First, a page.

Last summer, I took a marketing class called Social Networking for Writers. Secret #1: People want to be happier, healthier, wealthier and sexier – and smarter because they feel happy, healthy, wealthy and sexy. It’s only the first secret, and I’m already asking myself questions. How can I identify and contact my target audience when I don’t have a clue how to give them what they want? Since I’m not really in the health, wealth or sex advice business, happy compared to what?

Compared to others, according to Alain de Botton. In his book Status Anxiety, de Botton writes that the decline in actual deprivation, due to modern societies’ astonishing advances, paradoxically triggered feelings of dissatisfaction. Blessings of increased wealth and knowledge, food and other material goods, life expectancy and security apparently focus our attention on equality of status, that is, importance, achievement and income. Who one is and what one has might not be enough to measure up to one’s peers. “We cannot, it seems, appreciate what we have for its own merit,” states de Botton. It’s as if we’re all attending Romy and Michele’s High School Reunion. Proximity increases envy, and covetousness lowers the level of happiness in our party glasses.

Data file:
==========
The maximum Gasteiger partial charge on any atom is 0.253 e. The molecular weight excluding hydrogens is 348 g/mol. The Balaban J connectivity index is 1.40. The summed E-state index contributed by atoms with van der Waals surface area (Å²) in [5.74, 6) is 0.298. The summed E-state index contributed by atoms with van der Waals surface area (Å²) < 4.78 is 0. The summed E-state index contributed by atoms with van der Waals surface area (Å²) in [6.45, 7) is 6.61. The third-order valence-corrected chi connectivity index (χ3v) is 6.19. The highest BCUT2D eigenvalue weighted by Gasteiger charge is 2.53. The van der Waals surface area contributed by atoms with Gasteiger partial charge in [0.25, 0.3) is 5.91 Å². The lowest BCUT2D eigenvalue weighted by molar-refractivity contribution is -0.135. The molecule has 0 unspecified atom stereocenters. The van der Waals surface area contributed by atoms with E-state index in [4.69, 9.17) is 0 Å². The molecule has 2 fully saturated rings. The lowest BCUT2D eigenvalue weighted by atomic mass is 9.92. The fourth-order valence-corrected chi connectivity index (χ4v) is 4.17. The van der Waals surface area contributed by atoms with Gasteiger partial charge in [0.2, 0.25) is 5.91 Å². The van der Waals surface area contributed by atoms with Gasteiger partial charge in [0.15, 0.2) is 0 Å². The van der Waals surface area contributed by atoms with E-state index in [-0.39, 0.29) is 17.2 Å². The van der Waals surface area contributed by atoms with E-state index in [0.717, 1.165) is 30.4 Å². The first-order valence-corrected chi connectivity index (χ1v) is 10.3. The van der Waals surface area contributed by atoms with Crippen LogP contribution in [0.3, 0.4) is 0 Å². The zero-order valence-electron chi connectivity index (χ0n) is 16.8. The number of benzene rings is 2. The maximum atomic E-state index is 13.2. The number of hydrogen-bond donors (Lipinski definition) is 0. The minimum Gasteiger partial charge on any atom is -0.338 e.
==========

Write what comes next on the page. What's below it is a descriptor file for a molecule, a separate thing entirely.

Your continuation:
Perhaps we can replenish happiness by trying less to be equal with others and more to be ourselves as individuals. Happiness is experiential, according to Daniel Gilbert author of Stumbling on Happiness. What we’re really talking about is the realm of emotions – feelings of being happy, healthy, wealthy and attractive compared to one’s own experiences, memories of the past and thoughts of the future. Therefore, one person’s perspective is happiness’ point of view, context, lens and glass of life.

My writing teacher Sara Taber says that she writes for herself and publishes in hopes that others will enjoy what she writes. A non-judgmental act, a well-crafted scene, the hint of a pebble cast into a pond might bring a smile of recognition to the reader’s face. A good story can pour sparkling bubbles of joy into a glass. 

What makes you happy?


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